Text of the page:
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Today, we sit down with award-winning author Richard Kelly Kemick, author of I Am Herod, a comical account of Kemick's time in a Passion play that will appeal to the saved and damned alike. Anyone interested in the role (or absence) of religion in a community is sure to enjoy a copy in their stocking.
As your time in the Passion play went on, did your vision for the story go under any changes?
Originally, the story was to be about the logistics of how such a massive production was able to take place in the desert each year; I was going to focus on where the money came from, where it went, how the set withstood the sandstorms, etc. The Passion play is such a sprawling spectacle that it would be difficult to mount in Toronto or Vancouver, let alone the arid canyons of Alberta’s Badlands.
However, as my time at the play progressed and I came to know the cast and crew on much more personal level, I realized that the most interesting aspect about the play was not how the play was put on but why the play was put on. The play means so much to so many people, but it also means something different to every person, and there’s a lot of tension in those discrepancies. These opinions and contradictions were so captivating that I felt they needed to be front and centre. That logistical stuff is still in the book, but it now plays second fiddle to these much more raw, funny, unexpected, poignant, and revealing stories.
Would you recommend seeing the Passion play regardless of faith/lack thereof?
The season that I joined the Passion play, the company was at a point of crisis because of how they wanted to answer this question. Some members of the community wanted the play to be opened up to people who were not Christian, people who just wanted to witness the wonder of seeing livestock on stage alongside some sword combat and smoke bombs; other members of the community, however, wanted the play to return to its roots as an evangelical method, where the primary objective was to celebrate (and convert people to) their faith.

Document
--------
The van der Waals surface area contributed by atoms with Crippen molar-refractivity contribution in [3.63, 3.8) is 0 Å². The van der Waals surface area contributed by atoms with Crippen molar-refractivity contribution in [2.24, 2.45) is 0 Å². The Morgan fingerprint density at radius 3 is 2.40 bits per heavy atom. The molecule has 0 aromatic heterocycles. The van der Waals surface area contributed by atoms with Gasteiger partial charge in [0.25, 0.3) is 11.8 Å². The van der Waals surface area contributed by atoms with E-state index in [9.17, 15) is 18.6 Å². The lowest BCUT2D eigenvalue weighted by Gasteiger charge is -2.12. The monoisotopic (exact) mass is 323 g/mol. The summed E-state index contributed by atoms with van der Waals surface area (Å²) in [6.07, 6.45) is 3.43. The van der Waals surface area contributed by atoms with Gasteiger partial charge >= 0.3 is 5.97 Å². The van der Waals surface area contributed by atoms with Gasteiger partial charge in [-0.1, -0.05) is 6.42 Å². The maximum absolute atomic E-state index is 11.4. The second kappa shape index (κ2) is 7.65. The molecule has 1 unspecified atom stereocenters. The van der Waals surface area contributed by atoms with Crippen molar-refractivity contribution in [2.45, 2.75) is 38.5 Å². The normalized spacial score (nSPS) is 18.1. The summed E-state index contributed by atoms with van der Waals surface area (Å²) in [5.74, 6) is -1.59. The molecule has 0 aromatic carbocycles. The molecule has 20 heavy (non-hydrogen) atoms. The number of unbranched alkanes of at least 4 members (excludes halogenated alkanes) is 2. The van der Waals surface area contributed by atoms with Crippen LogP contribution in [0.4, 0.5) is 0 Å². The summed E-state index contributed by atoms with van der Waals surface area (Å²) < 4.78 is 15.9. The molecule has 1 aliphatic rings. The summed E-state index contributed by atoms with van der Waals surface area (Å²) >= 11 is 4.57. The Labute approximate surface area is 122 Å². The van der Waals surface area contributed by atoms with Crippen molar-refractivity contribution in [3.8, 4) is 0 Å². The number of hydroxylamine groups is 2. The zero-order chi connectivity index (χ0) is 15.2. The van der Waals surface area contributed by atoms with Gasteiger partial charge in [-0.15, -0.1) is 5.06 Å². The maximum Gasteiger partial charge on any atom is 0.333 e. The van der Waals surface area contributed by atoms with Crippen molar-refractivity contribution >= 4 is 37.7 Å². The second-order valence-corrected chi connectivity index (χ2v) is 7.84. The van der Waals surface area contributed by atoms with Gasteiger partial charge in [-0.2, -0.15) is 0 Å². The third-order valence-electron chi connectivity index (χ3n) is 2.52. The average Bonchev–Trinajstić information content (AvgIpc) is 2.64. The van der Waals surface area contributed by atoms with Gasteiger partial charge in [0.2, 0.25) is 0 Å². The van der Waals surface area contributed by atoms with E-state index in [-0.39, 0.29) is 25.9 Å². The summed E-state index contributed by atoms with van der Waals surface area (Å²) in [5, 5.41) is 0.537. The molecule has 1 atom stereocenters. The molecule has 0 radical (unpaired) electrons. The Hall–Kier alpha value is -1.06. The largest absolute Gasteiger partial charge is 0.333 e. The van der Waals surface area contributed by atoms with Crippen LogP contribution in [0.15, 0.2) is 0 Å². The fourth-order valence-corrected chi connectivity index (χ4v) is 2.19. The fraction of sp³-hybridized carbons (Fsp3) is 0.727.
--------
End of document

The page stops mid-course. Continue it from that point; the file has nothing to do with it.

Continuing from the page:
The result was this compelling and (at times) confounding hybrid model, where neither side was appeased but neither side was overly enraged either.
So to answer your question: yes, I do think that the play has something to offer to non-religious people — both because it’s such an extravaganza (have you ever seen a sheep sacrifice on stage? Neither had I until I joined the play!) but also because the play has begun to function as a petri-dish example of the current state of religion in our larger communities; and whether or not a person is religious, I think that they have an interest in that discussion.
In your book, you talk about the state of religion in contemporary life. Could you touch on that for a moment?
In the years that my partner, Litia, and I have been together, we have taken a good 20+ road trips. And during those drives, there was no topic of conversation that we did not dissect and discuss. At least, I had thought that there was no topic, but when I joined the Passion play, I came to realize that we had never discussed religion — odd, because it is a much more important topic than, say, whether white wine is better than red (which is obviously true but everyone is too haughty to admit it) or how long Patrick and Amanda will stay together after the wedding (two years, tops).
But I think the state of religion in contemporary life is epitomized by this silence. Our religious beliefs (and in this, I include atheism and agnosticism) are so integral to our sense of self, but we never talk about them with anyone — especially anyone who disagrees with us — and so religion has become this great blindspot in our current cultural moment.
The Passion play afforded me an incisive and unconventional opportunity to ask friends, family, and perfect strangers the question: "Why do you believe what you believe?"